Muslim world[edit]

After Independence, Pakistan vigorously pursued bilateral relations with other Muslim countries[15] and made a wholehearted bid for leadership of the Muslim world, or at least for leadership in achieving its unity.[16] The Ali brothers had sought to project Pakistan as the natural leader of the Islamic world, in large part due to its large manpower and military strength.[17] A top-ranking Muslim League leader, Khaliquzzaman, declared that Pakistan would bring together all Muslim countries into Islamistan – a pan-Islamic entity.[18] Such developments (alongside Pakistan’s creation) did not get American approval and British Prime Minister Clement Attlee voiced international opinion at the time by stating that he wished that India and Pakistan would re-unite.[19] Since most of the Arab world was undergoing a nationalist awakening at the time, there was little attraction to Pakistan’s Pan-Islamic aspirations.[20] Some of the Arab countries saw the ‘Islamistan’ project as a Pakistani attempt to dominate other Muslim states.[21]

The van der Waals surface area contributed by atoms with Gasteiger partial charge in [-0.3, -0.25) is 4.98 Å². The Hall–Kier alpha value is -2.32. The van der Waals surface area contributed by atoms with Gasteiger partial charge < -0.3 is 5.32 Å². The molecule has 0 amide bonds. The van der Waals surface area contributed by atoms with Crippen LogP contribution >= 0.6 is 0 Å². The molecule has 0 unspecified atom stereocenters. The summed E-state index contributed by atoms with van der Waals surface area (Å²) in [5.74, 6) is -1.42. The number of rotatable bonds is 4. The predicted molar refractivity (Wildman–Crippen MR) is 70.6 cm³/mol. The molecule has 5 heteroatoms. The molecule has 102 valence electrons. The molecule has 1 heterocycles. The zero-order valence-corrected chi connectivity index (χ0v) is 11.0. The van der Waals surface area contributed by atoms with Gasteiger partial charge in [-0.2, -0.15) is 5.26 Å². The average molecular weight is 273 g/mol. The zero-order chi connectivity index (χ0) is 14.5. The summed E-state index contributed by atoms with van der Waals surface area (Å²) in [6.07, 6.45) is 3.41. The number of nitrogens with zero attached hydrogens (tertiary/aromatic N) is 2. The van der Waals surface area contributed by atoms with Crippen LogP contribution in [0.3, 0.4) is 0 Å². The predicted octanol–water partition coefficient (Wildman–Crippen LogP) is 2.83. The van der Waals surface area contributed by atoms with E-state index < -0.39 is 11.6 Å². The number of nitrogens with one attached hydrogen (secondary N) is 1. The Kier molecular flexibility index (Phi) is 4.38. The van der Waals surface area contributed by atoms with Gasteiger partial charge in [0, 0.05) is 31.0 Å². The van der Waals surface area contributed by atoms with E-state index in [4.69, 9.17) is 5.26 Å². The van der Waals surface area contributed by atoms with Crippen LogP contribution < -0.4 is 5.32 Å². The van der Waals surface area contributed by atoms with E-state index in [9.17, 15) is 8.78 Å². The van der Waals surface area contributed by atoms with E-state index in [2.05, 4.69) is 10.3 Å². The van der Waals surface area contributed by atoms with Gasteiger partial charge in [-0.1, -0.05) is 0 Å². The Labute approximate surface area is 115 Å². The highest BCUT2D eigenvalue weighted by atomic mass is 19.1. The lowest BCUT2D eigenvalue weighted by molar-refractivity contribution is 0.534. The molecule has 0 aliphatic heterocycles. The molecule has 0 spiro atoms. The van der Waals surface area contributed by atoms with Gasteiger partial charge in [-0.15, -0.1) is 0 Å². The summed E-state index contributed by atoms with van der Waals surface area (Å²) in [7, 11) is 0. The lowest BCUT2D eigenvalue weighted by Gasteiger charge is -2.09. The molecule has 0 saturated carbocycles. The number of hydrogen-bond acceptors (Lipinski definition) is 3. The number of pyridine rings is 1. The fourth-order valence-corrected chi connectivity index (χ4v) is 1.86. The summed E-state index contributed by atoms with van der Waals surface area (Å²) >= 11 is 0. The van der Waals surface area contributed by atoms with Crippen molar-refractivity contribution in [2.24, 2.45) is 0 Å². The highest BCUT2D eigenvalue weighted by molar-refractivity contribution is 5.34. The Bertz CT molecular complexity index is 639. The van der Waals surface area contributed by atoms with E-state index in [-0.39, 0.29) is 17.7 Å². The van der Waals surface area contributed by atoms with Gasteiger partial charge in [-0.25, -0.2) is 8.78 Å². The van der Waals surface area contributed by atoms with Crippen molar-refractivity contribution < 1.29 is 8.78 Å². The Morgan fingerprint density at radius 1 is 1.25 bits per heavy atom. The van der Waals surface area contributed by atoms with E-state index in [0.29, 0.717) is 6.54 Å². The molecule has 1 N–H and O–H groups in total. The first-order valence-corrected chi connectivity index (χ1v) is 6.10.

Pakistan vigorously championed the right of self-determination for Muslims around the world. Pakistan’s efforts for the independence movements of Indonesia, Algeria, Tunisia, Morocco and Eritrea were significant and initially led to close ties between these countries and Pakistan.[22] However, Pakistan also masterminded an attack on the Afghan city of Jalalabad during the Afghan Civil War to establish an Islamic government there. Pakistan had wished to forment an ‘Islamic Revolution’ which would transcend national borders covering Pakistan, Afghanistan and Central Asia.[23]

On the other hand, Pakistan’s relations with Iran have been strained at times due to sectarian tensions.[24] Iran and Saudi Arabia used Pakistan as a battleground for their proxy sectarian war and by the 1990s, Pakistan’s support for the Sunni Taliban organisation in Afghanistan became a problem for Shia Iran which opposed a Taliban-controlled Afghanistan.[25] Tensions between Iran and Pakistan intensified in 1998, when Iran accused Pakistan of war crimes as Pakistani warplanes bombarded Afghanistan’s last Shia stronghold in support of the Taliban.